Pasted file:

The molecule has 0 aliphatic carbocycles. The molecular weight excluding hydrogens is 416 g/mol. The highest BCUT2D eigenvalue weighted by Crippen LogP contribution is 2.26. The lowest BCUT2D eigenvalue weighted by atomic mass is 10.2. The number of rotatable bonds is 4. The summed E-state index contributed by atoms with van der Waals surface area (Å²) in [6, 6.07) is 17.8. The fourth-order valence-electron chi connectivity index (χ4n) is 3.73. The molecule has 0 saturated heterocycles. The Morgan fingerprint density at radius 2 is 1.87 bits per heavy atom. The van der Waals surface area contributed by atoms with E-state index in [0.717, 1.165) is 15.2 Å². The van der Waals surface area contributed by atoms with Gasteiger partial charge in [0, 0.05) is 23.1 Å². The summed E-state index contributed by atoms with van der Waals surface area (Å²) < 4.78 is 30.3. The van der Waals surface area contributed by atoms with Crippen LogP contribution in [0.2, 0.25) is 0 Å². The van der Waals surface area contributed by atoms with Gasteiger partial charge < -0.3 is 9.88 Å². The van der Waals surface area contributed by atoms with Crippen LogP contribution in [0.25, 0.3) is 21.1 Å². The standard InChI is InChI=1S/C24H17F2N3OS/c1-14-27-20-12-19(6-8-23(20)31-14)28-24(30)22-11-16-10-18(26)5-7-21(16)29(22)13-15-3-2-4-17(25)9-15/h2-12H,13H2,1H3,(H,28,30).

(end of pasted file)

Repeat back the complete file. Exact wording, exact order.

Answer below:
The molecule has 0 aliphatic carbocycles. The molecular weight excluding hydrogens is 416 g/mol. The highest BCUT2D eigenvalue weighted by Crippen LogP contribution is 2.26. The lowest BCUT2D eigenvalue weighted by atomic mass is 10.2. The number of rotatable bonds is 4. The summed E-state index contributed by atoms with van der Waals surface area (Å²) in [6, 6.07) is 17.8. The fourth-order valence-electron chi connectivity index (χ4n) is 3.73. The molecule has 0 saturated heterocycles. The Morgan fingerprint density at radius 2 is 1.87 bits per heavy atom. The van der Waals surface area contributed by atoms with E-state index in [0.717, 1.165) is 15.2 Å². The van der Waals surface area contributed by atoms with Gasteiger partial charge in [0, 0.05) is 23.1 Å². The summed E-state index contributed by atoms with van der Waals surface area (Å²) < 4.78 is 30.3. The van der Waals surface area contributed by atoms with Crippen LogP contribution in [0.2, 0.25) is 0 Å². The van der Waals surface area contributed by atoms with Gasteiger partial charge < -0.3 is 9.88 Å². The van der Waals surface area contributed by atoms with Crippen LogP contribution in [0.25, 0.3) is 21.1 Å². The standard InChI is InChI=1S/C24H17F2N3OS/c1-14-27-20-12-19(6-8-23(20)31-14)28-24(30)22-11-16-10-18(26)5-7-21(16)29(22)13-15-3-2-4-17(25)9-15/h2-12H,13H2,1H3,(H,28,30).